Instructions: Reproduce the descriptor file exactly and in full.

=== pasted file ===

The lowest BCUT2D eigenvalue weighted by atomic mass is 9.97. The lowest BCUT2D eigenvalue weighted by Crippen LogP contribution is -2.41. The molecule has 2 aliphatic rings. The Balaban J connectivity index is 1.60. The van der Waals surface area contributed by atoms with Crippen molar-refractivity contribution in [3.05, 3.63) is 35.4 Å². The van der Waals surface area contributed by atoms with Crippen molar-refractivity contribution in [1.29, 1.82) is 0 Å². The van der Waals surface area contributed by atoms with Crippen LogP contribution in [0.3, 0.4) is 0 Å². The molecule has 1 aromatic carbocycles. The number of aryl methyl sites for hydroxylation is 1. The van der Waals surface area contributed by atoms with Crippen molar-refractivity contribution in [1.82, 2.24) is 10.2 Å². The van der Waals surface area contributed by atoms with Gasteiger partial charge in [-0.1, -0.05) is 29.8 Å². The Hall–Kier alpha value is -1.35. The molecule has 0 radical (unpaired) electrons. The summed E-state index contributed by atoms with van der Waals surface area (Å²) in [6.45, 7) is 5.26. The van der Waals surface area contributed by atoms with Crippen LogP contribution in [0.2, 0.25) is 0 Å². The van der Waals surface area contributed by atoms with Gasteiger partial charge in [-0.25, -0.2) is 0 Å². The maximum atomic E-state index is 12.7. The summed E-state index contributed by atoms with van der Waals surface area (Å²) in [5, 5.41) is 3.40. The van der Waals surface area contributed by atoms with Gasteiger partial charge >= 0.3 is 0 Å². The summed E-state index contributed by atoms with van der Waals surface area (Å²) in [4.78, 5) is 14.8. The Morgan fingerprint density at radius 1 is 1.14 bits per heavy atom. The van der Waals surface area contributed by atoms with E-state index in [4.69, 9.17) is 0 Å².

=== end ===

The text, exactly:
The lowest BCUT2D eigenvalue weighted by atomic mass is 9.97. The lowest BCUT2D eigenvalue weighted by Crippen LogP contribution is -2.41. The molecule has 2 aliphatic rings. The Balaban J connectivity index is 1.60. The van der Waals surface area contributed by atoms with Crippen molar-refractivity contribution in [3.05, 3.63) is 35.4 Å². The van der Waals surface area contributed by atoms with Crippen molar-refractivity contribution in [1.29, 1.82) is 0 Å². The van der Waals surface area contributed by atoms with Crippen LogP contribution in [0.3, 0.4) is 0 Å². The molecule has 1 aromatic carbocycles. The number of aryl methyl sites for hydroxylation is 1. The van der Waals surface area contributed by atoms with Crippen molar-refractivity contribution in [1.82, 2.24) is 10.2 Å². The van der Waals surface area contributed by atoms with Gasteiger partial charge in [-0.1, -0.05) is 29.8 Å². The Hall–Kier alpha value is -1.35. The molecule has 0 radical (unpaired) electrons. The summed E-state index contributed by atoms with van der Waals surface area (Å²) in [6.45, 7) is 5.26. The van der Waals surface area contributed by atoms with Crippen LogP contribution in [0.2, 0.25) is 0 Å². The van der Waals surface area contributed by atoms with Gasteiger partial charge in [-0.25, -0.2) is 0 Å². The maximum atomic E-state index is 12.7. The summed E-state index contributed by atoms with van der Waals surface area (Å²) in [5, 5.41) is 3.40. The van der Waals surface area contributed by atoms with Gasteiger partial charge >= 0.3 is 0 Å². The summed E-state index contributed by atoms with van der Waals surface area (Å²) in [4.78, 5) is 14.8. The Morgan fingerprint density at radius 1 is 1.14 bits per heavy atom. The van der Waals surface area contributed by atoms with E-state index in [4.69, 9.17) is 0 Å².